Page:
“Kathy” had been doing well in her recovery from gambling addiction, having abstained for a dozen years with only occasional fleeting thoughts about gambling. But when a workplace assault created new trauma and awakened old feelings from previous traumatic experiences, she suddenly had unprecedented cravings to gamble, even devising a plan to travel far away to engage in a gambling spree.
For nearly a year after the workplace incident, which left her with both physical (torn ligaments and broken bones in both wrists) and psychological damage, Kathy was unable to find relief. “I went through a lot of talk therapy to work through things, but it just wasn’t helping,” says Kathy. “I didn’t feel better and was in a constant state of fear. There were times when I was afraid to leave my apartment, stayed in bed all the time, felt suicidal and was just not living a life.”
As Kathy’s addiction symptoms worsened and her physical pain persisted, she sought out options that would be more effective than traditional talk therapy and medication. A friend mentioned a therapeutic approached called accelerated resolution therapy (ART) that could potentially provide help for both the psychological anguish and the physical pain.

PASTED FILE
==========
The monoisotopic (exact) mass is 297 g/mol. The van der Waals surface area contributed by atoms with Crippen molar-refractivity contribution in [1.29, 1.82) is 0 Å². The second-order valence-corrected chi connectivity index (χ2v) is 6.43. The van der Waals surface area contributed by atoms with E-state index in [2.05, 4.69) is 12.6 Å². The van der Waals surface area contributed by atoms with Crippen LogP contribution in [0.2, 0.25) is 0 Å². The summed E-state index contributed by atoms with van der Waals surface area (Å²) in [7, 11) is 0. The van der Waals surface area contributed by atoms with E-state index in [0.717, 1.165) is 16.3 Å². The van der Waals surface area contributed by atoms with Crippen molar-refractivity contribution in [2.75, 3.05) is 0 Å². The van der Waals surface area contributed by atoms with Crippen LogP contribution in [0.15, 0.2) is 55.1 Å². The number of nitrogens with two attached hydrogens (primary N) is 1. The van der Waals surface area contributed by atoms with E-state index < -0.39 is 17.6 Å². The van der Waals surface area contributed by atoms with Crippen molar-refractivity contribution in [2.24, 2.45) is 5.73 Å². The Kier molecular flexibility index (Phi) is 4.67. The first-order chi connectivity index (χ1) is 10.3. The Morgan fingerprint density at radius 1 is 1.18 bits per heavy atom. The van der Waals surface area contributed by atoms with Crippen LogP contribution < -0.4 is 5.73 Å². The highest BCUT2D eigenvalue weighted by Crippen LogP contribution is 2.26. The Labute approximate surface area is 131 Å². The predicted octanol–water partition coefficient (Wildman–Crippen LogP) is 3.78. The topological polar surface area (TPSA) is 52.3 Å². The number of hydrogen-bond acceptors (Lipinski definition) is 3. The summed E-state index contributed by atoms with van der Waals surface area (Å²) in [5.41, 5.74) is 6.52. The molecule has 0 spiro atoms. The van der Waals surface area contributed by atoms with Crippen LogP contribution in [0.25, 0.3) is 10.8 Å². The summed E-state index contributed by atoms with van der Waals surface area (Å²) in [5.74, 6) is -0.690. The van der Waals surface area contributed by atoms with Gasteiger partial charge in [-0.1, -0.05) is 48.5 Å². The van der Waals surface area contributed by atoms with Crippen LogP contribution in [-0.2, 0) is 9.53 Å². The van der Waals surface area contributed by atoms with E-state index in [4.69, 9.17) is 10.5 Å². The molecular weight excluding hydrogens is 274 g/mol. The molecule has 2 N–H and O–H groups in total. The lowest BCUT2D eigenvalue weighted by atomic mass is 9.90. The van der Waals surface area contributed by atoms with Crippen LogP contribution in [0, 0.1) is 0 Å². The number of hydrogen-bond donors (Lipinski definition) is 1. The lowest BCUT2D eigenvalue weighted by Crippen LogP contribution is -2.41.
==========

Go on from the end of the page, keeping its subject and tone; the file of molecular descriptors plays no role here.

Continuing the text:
“I was feeling so bad physically and emotionally that I was ready to try anything,” says Kathy. “I went into it accelerated resolution therapy with an open mind.” Kathy had her first ART session in November, ten months after the workplace incident.
To her surprise, Kathy experienced immediate improvement—both for her mental anguish and physical pain. “My psychological pain, as measured by feelings of anger, hurt, depression, anxiety, etc., went from a 9 or 10 at the beginning of the session to zero or 1 at the end of the session. And I was able to decrease the amount of pain medication I needed by approximately 60 percent.”
“It may be hard to believe, but it’s common for one session of ART to have these kind of results,” says Wade Lang, LPCC, LADC, NCGC-II, who led Kathy through accelerated resolution therapy. “Kathy’s anxiety and depression were eliminated, the craving went away and even the pain at the original trauma sites was drastically reduced.” Kathy’s PCL-5 score (the PCL-5 is a 20-item self-report measure that assesses the 20 DSM-5 symptoms of PTSD) dropped from the 60s to a 6.
Kathy had two additional ART sessions to solidify the gains she made, but does not anticipate the need for extended therapy lasting for months or years. “For the first time in my life, I’m feeling content,” says Kathy. “I’m experiencing an awareness I haven’t felt for a long time and even found myself asking, ‘When did all the leaves on the trees fall off the trees?’ There’s light in my life.”